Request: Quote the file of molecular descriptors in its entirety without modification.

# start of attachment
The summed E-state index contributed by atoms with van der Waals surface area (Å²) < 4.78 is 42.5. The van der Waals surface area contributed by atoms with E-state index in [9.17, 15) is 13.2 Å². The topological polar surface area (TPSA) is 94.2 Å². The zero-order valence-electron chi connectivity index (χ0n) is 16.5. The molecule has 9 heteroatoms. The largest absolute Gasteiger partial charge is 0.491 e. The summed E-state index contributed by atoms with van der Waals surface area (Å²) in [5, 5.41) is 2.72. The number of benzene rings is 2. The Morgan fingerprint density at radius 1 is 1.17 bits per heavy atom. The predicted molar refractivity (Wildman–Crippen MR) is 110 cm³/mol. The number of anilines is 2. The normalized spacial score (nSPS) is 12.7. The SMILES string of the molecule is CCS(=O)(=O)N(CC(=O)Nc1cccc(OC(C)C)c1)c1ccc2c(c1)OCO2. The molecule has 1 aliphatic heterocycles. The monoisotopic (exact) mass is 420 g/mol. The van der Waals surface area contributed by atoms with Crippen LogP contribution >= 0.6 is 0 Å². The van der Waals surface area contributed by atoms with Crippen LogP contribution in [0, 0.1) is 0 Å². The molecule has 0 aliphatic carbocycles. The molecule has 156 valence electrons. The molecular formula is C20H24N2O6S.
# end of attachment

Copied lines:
The summed E-state index contributed by atoms with van der Waals surface area (Å²) < 4.78 is 42.5. The van der Waals surface area contributed by atoms with E-state index in [9.17, 15) is 13.2 Å². The topological polar surface area (TPSA) is 94.2 Å². The zero-order valence-electron chi connectivity index (χ0n) is 16.5. The molecule has 9 heteroatoms. The largest absolute Gasteiger partial charge is 0.491 e. The summed E-state index contributed by atoms with van der Waals surface area (Å²) in [5, 5.41) is 2.72. The number of benzene rings is 2. The Morgan fingerprint density at radius 1 is 1.17 bits per heavy atom. The predicted molar refractivity (Wildman–Crippen MR) is 110 cm³/mol. The number of anilines is 2. The normalized spacial score (nSPS) is 12.7. The SMILES string of the molecule is CCS(=O)(=O)N(CC(=O)Nc1cccc(OC(C)C)c1)c1ccc2c(c1)OCO2. The molecule has 1 aliphatic heterocycles. The monoisotopic (exact) mass is 420 g/mol. The van der Waals surface area contributed by atoms with Crippen LogP contribution >= 0.6 is 0 Å². The van der Waals surface area contributed by atoms with Crippen LogP contribution in [0, 0.1) is 0 Å². The molecule has 0 aliphatic carbocycles. The molecule has 156 valence electrons. The molecular formula is C20H24N2O6S.